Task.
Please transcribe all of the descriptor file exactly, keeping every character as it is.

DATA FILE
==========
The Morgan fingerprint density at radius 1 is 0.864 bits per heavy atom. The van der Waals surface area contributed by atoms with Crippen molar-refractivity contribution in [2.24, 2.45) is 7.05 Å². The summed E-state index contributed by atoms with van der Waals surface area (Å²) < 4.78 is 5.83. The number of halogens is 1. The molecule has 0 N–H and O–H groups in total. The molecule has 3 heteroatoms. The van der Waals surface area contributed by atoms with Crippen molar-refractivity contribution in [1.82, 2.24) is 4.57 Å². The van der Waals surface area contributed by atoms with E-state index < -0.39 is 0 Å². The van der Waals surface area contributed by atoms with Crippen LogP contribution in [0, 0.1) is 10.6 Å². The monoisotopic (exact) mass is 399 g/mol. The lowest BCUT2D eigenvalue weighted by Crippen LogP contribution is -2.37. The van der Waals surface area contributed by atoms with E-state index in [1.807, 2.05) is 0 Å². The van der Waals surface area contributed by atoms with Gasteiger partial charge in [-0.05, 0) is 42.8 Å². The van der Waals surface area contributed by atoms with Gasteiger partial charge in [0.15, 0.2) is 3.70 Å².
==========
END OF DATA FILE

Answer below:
The Morgan fingerprint density at radius 1 is 0.864 bits per heavy atom. The van der Waals surface area contributed by atoms with Crippen molar-refractivity contribution in [2.24, 2.45) is 7.05 Å². The summed E-state index contributed by atoms with van der Waals surface area (Å²) < 4.78 is 5.83. The number of halogens is 1. The molecule has 0 N–H and O–H groups in total. The molecule has 3 heteroatoms. The van der Waals surface area contributed by atoms with Crippen molar-refractivity contribution in [1.82, 2.24) is 4.57 Å². The van der Waals surface area contributed by atoms with E-state index < -0.39 is 0 Å². The van der Waals surface area contributed by atoms with Crippen LogP contribution in [0, 0.1) is 10.6 Å². The monoisotopic (exact) mass is 399 g/mol. The lowest BCUT2D eigenvalue weighted by Crippen LogP contribution is -2.37. The van der Waals surface area contributed by atoms with E-state index in [1.807, 2.05) is 0 Å². The van der Waals surface area contributed by atoms with Gasteiger partial charge in [-0.05, 0) is 42.8 Å². The van der Waals surface area contributed by atoms with Gasteiger partial charge in [0.15, 0.2) is 3.70 Å².